Web Site Elements and Review of ImageStream Site
As Patrick Lynch and Sarah Horton put aptly in their Web Style Guide (2002), many of the complex Web site creations from the past few years are like "1960s architecture" making users "wince and wonder how it could ever have been fashionable." ImageStream maintains a simple Web site strategy. The company provides customers with detailed market positioning and technical information about its products and technology solutions. At the same time, the company seeks to make the customer feel as comfortable working with ImageStream on-line as they would be if an ImageStream representative were to visit them personally. By providing clear, user-centered tools for pre- and post-sales needs, ImageStream has found a way to add value to the on-line experience and continues to use its informative site as a competitive advantage in the network infrastructure equipment market.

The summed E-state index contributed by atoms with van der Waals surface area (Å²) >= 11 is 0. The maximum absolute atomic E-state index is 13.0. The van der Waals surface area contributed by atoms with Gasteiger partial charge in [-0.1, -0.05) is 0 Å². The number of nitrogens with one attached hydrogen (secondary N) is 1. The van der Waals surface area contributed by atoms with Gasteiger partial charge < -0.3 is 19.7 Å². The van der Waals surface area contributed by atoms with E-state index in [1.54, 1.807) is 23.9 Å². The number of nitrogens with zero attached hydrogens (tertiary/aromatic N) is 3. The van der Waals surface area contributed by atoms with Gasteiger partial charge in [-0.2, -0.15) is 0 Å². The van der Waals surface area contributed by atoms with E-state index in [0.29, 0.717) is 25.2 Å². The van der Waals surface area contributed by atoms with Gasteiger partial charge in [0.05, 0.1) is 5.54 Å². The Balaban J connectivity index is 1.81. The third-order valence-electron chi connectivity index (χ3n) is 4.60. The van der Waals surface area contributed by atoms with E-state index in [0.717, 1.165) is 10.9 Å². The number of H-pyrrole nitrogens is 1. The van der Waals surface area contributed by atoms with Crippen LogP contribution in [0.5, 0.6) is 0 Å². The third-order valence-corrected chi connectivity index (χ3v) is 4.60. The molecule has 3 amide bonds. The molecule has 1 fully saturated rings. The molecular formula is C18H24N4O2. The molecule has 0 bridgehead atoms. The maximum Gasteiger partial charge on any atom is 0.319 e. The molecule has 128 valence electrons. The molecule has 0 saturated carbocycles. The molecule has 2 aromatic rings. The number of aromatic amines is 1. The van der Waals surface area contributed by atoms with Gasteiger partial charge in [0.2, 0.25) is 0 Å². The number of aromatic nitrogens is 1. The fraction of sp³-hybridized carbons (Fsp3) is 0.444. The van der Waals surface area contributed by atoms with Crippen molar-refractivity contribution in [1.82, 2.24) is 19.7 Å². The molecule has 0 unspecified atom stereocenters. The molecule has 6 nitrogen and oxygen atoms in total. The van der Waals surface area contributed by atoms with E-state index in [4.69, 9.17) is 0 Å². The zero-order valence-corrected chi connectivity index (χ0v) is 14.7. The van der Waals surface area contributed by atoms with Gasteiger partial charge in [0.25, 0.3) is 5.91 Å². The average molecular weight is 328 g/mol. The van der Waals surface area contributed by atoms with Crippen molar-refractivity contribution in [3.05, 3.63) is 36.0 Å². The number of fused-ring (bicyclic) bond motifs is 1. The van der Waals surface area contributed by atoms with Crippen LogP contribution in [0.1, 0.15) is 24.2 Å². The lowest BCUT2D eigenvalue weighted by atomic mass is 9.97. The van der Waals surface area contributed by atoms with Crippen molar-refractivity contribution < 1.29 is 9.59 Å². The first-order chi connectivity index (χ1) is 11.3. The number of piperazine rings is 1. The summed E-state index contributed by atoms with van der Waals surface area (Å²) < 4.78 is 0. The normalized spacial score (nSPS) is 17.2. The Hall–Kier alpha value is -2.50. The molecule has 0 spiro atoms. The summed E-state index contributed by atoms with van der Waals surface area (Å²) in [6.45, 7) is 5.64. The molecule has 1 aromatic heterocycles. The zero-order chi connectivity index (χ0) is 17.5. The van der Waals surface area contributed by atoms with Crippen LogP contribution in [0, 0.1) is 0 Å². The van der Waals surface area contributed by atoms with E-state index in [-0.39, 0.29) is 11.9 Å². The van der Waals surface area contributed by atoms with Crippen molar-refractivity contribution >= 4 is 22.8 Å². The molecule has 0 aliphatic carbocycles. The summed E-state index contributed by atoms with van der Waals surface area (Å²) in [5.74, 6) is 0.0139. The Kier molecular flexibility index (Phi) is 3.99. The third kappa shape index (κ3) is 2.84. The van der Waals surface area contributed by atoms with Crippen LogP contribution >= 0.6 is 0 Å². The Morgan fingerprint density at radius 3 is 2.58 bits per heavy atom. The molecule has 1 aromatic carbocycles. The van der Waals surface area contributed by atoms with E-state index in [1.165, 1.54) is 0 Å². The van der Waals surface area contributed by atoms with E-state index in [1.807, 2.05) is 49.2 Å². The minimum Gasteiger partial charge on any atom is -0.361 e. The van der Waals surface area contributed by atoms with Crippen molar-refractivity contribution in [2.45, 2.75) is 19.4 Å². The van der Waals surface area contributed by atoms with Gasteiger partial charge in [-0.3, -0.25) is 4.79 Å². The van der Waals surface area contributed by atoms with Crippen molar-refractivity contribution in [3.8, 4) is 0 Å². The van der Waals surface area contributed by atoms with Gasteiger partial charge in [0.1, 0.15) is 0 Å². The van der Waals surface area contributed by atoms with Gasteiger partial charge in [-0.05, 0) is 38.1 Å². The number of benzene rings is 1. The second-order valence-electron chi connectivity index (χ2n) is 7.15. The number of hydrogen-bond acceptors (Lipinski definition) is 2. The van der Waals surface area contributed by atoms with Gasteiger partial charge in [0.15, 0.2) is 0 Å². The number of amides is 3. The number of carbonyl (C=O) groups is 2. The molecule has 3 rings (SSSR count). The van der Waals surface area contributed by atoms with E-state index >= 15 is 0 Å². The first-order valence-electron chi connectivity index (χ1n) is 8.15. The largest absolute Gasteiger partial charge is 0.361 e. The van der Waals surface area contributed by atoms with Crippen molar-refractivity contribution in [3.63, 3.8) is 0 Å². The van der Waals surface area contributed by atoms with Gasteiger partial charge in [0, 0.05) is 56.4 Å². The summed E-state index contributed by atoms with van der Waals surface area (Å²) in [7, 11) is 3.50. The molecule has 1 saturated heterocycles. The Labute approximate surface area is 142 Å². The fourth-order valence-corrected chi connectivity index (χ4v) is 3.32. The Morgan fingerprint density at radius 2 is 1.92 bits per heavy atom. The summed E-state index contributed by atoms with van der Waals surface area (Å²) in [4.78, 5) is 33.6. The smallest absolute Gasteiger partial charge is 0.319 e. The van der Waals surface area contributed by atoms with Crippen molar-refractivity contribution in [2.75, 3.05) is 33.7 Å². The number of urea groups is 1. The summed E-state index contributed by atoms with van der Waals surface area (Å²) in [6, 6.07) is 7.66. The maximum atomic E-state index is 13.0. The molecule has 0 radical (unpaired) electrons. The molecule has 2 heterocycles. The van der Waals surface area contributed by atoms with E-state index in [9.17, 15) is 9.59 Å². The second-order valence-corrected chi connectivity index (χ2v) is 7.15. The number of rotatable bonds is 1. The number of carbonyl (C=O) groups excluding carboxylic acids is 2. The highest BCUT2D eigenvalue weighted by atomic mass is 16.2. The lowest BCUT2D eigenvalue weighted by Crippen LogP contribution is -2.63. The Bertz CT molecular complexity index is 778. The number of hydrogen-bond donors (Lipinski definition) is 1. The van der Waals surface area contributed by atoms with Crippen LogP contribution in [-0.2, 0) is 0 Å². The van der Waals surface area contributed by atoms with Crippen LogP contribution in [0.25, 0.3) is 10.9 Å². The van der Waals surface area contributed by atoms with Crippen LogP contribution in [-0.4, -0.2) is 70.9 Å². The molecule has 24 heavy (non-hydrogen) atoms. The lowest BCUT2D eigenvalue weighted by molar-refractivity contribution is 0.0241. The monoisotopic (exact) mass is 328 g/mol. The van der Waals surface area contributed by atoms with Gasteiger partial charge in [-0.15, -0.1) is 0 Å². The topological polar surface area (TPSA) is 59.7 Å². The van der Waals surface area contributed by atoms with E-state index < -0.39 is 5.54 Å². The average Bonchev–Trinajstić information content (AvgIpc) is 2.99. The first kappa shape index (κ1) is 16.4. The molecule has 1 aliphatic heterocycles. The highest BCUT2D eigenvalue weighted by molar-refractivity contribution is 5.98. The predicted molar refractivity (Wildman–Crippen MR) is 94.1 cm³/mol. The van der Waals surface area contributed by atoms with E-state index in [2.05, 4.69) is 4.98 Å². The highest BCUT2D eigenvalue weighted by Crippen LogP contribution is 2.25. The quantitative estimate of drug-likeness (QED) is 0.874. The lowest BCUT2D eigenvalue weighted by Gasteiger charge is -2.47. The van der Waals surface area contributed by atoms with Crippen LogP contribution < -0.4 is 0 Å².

In order to maintain its competitive advantage, however, ImageStream must be able to anticipate and direct changes in its equipment market.
A solid strategy that provides a wealth of information and encourages customers to make use of ImageStream's worldwide sales channel can offset strong competition from well-heeled, but less nimble, competitors such as Cisco Systems. Today's technical buyers have high expectations for quality, performance, price, convenience, and customer service. A corporate Web site often represents the first contact a prospective customer has with any company. ImageStream's ability to proactively exceed customer expectations through its on-line presence will ensure that the company can continue to deliver strong sales growth and high customer retention levels.
Navigation and Usability
An organized, content-rich, professional Web site creates value in the mind of customers and prospective customers. The site needs to act as a multi-functional tool, acting at once to excite prospective buyers, market the company itself, provide technical solutions and...